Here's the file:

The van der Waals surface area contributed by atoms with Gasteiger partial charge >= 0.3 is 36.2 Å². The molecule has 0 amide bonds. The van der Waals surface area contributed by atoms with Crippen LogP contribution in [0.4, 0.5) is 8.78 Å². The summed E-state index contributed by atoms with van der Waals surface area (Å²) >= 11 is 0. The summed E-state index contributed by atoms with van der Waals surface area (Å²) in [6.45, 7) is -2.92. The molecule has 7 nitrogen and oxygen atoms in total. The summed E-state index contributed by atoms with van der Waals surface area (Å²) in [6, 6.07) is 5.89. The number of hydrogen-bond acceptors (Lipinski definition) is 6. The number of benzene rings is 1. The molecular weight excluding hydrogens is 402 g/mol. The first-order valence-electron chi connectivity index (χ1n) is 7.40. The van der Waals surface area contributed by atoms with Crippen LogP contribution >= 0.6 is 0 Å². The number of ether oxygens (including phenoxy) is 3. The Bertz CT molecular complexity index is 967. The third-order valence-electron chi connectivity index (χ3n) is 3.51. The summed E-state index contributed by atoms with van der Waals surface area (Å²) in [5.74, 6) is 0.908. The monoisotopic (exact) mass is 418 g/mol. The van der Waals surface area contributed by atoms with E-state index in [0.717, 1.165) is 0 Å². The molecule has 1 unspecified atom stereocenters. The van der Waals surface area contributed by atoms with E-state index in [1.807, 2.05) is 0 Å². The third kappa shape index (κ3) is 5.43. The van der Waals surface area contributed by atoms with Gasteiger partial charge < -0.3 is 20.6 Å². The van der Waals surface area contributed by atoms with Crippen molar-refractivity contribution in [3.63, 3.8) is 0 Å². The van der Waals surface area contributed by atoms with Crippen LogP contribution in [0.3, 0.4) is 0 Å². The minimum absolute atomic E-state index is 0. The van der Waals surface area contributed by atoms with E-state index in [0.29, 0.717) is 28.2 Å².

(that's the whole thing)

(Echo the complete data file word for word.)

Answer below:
The van der Waals surface area contributed by atoms with Gasteiger partial charge >= 0.3 is 36.2 Å². The molecule has 0 amide bonds. The van der Waals surface area contributed by atoms with Crippen LogP contribution in [0.4, 0.5) is 8.78 Å². The summed E-state index contributed by atoms with van der Waals surface area (Å²) >= 11 is 0. The summed E-state index contributed by atoms with van der Waals surface area (Å²) in [6.45, 7) is -2.92. The molecule has 7 nitrogen and oxygen atoms in total. The summed E-state index contributed by atoms with van der Waals surface area (Å²) in [6, 6.07) is 5.89. The number of hydrogen-bond acceptors (Lipinski definition) is 6. The number of benzene rings is 1. The molecular weight excluding hydrogens is 402 g/mol. The first-order valence-electron chi connectivity index (χ1n) is 7.40. The van der Waals surface area contributed by atoms with Crippen LogP contribution >= 0.6 is 0 Å². The number of ether oxygens (including phenoxy) is 3. The Bertz CT molecular complexity index is 967. The third-order valence-electron chi connectivity index (χ3n) is 3.51. The summed E-state index contributed by atoms with van der Waals surface area (Å²) in [5.74, 6) is 0.908. The monoisotopic (exact) mass is 418 g/mol. The van der Waals surface area contributed by atoms with E-state index in [0.717, 1.165) is 0 Å². The molecule has 1 unspecified atom stereocenters. The van der Waals surface area contributed by atoms with E-state index in [1.807, 2.05) is 0 Å². The third kappa shape index (κ3) is 5.43. The van der Waals surface area contributed by atoms with Gasteiger partial charge < -0.3 is 20.6 Å². The van der Waals surface area contributed by atoms with Crippen molar-refractivity contribution in [3.63, 3.8) is 0 Å². The van der Waals surface area contributed by atoms with Crippen LogP contribution in [0.3, 0.4) is 0 Å². The minimum absolute atomic E-state index is 0. The van der Waals surface area contributed by atoms with E-state index in [0.29, 0.717) is 28.2 Å².